A landmark study from Loma Linda University years ago showed that ingesting processed or refined sugar as opposed to a more natural form of sugar found in fruits and vegetables makes the white blood cells—the cells we rely on to fight infections—less responsive.
One thing that ingesting sugar is known to do is to provoke an inflammatory response. The body’s reaction to that is to send the protective white blood cells to limit the damage that inflammation can do. If white blood cells are made less responsive by the sugar that is present, they’re less able to protect the body from inflammation.
Here are 5 additional reasons to limit the amount of refined sugar in your diet:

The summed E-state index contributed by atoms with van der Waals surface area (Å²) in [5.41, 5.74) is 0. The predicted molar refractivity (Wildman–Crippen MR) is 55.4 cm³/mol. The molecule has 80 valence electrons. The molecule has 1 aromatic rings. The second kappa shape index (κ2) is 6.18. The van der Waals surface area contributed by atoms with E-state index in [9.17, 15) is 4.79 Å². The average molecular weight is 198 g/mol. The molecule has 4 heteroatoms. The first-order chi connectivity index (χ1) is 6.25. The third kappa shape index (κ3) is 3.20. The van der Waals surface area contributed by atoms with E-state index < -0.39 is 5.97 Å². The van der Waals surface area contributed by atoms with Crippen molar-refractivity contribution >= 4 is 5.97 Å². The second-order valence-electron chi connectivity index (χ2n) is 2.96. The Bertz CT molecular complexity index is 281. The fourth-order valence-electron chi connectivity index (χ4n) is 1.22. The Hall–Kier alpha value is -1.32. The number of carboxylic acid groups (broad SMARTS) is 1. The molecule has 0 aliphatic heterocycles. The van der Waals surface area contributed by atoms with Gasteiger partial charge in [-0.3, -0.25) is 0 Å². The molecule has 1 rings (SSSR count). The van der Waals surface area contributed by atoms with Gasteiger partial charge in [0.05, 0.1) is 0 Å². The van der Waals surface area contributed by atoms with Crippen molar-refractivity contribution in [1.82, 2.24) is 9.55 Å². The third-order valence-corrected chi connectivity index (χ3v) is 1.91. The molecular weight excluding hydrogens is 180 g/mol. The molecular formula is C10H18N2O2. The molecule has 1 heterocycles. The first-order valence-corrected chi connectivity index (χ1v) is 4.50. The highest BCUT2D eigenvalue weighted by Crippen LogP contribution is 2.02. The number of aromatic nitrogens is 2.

- A steady diet of refined sugar can lead to insulin resistance which means your body is less able to make good use of the sugar through a simple release of insulin. Over time your body may need far more insulin to make use of the sugar you are consuming to keep your blood sugar levels steady.
- Sugar promotes inflammation. Inflammation is a known risk factor in heart attacks and strokes.
- It can lead to weight gain. This one’s a no brainer. Empty calories are empty …
- Sugar contributes to non-alcoholic fatty liver disease. Our livers process refined sugars the same way they process ethanol (alcohol). Eating too much sugar is like alcohol without the buzz.
- Sugar acts like fertilizer for cancer cells. Cancer cells without fuel grow slowly making them far less dangerous than cancer cells that grow and spread quickly.
Refined sugars—syrups, honey, table sugar, soda, baked goods, etc.—when consumed in quantity, or even in small quantities but consumed regularly can lead to disease and can hamper your ability to fight off infection.